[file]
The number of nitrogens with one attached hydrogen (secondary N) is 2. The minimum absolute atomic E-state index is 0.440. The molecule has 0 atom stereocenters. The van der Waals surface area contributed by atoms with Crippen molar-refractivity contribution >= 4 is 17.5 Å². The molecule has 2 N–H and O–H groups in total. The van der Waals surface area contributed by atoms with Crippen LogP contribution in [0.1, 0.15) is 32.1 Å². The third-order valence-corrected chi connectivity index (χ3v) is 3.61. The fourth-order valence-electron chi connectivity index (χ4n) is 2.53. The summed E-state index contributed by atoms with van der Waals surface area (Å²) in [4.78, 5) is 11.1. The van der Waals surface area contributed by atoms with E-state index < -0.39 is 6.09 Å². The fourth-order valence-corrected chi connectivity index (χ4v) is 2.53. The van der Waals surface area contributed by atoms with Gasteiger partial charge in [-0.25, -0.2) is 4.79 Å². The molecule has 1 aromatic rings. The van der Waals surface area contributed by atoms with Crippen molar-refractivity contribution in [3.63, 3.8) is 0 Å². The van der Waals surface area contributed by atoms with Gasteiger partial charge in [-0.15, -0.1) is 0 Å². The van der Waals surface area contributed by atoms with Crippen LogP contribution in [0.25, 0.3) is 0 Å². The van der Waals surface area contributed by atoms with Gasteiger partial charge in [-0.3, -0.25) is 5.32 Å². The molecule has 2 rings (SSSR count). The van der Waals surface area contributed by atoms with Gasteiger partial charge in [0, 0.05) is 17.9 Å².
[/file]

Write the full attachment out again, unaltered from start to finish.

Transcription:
The number of nitrogens with one attached hydrogen (secondary N) is 2. The minimum absolute atomic E-state index is 0.440. The molecule has 0 atom stereocenters. The van der Waals surface area contributed by atoms with Crippen molar-refractivity contribution >= 4 is 17.5 Å². The molecule has 2 N–H and O–H groups in total. The van der Waals surface area contributed by atoms with Crippen LogP contribution in [0.1, 0.15) is 32.1 Å². The third-order valence-corrected chi connectivity index (χ3v) is 3.61. The fourth-order valence-electron chi connectivity index (χ4n) is 2.53. The summed E-state index contributed by atoms with van der Waals surface area (Å²) in [4.78, 5) is 11.1. The van der Waals surface area contributed by atoms with E-state index < -0.39 is 6.09 Å². The fourth-order valence-corrected chi connectivity index (χ4v) is 2.53. The van der Waals surface area contributed by atoms with Gasteiger partial charge in [-0.25, -0.2) is 4.79 Å². The molecule has 1 aromatic rings. The van der Waals surface area contributed by atoms with Crippen molar-refractivity contribution in [3.63, 3.8) is 0 Å². The van der Waals surface area contributed by atoms with Gasteiger partial charge in [-0.15, -0.1) is 0 Å². The van der Waals surface area contributed by atoms with Crippen LogP contribution in [0.25, 0.3) is 0 Å². The van der Waals surface area contributed by atoms with Gasteiger partial charge in [-0.3, -0.25) is 5.32 Å². The molecule has 2 rings (SSSR count). The van der Waals surface area contributed by atoms with Gasteiger partial charge in [0, 0.05) is 17.9 Å².